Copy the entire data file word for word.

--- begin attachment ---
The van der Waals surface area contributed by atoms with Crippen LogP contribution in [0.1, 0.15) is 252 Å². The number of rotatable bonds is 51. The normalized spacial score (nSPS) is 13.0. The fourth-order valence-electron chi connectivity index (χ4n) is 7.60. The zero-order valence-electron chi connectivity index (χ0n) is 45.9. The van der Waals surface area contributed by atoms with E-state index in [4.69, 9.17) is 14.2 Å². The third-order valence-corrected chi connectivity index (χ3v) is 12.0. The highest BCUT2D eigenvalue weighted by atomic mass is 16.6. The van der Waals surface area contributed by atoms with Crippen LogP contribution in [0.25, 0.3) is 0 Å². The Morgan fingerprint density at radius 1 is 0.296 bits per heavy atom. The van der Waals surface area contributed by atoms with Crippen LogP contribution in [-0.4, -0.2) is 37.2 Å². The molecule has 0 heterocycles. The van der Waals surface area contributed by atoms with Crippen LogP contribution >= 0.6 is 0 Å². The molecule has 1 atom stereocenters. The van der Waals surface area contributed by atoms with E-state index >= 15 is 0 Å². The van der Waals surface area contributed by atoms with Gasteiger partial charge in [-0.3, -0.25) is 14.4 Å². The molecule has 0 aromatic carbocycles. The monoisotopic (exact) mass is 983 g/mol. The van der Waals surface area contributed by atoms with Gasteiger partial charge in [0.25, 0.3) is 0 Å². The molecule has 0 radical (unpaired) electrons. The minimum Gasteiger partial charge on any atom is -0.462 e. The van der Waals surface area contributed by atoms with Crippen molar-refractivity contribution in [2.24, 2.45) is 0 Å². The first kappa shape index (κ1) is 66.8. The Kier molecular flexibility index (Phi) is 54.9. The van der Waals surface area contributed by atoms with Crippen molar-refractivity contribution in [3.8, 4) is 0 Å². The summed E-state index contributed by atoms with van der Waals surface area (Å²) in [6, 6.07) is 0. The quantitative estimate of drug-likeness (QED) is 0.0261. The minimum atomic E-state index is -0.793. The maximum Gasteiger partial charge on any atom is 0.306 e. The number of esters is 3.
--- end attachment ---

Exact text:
The van der Waals surface area contributed by atoms with Crippen LogP contribution in [0.1, 0.15) is 252 Å². The number of rotatable bonds is 51. The normalized spacial score (nSPS) is 13.0. The fourth-order valence-electron chi connectivity index (χ4n) is 7.60. The zero-order valence-electron chi connectivity index (χ0n) is 45.9. The van der Waals surface area contributed by atoms with E-state index in [4.69, 9.17) is 14.2 Å². The third-order valence-corrected chi connectivity index (χ3v) is 12.0. The highest BCUT2D eigenvalue weighted by atomic mass is 16.6. The van der Waals surface area contributed by atoms with Crippen LogP contribution in [0.25, 0.3) is 0 Å². The Morgan fingerprint density at radius 1 is 0.296 bits per heavy atom. The van der Waals surface area contributed by atoms with Crippen LogP contribution in [-0.4, -0.2) is 37.2 Å². The molecule has 0 heterocycles. The van der Waals surface area contributed by atoms with Crippen LogP contribution >= 0.6 is 0 Å². The molecule has 1 atom stereocenters. The van der Waals surface area contributed by atoms with E-state index >= 15 is 0 Å². The van der Waals surface area contributed by atoms with Gasteiger partial charge in [-0.3, -0.25) is 14.4 Å². The molecule has 0 aromatic carbocycles. The monoisotopic (exact) mass is 983 g/mol. The van der Waals surface area contributed by atoms with Gasteiger partial charge in [0.25, 0.3) is 0 Å². The molecule has 0 radical (unpaired) electrons. The minimum Gasteiger partial charge on any atom is -0.462 e. The van der Waals surface area contributed by atoms with Crippen molar-refractivity contribution in [2.24, 2.45) is 0 Å². The first kappa shape index (κ1) is 66.8. The Kier molecular flexibility index (Phi) is 54.9. The van der Waals surface area contributed by atoms with Crippen molar-refractivity contribution in [3.8, 4) is 0 Å². The summed E-state index contributed by atoms with van der Waals surface area (Å²) in [6, 6.07) is 0. The quantitative estimate of drug-likeness (QED) is 0.0261. The minimum atomic E-state index is -0.793. The maximum Gasteiger partial charge on any atom is 0.306 e. The number of esters is 3.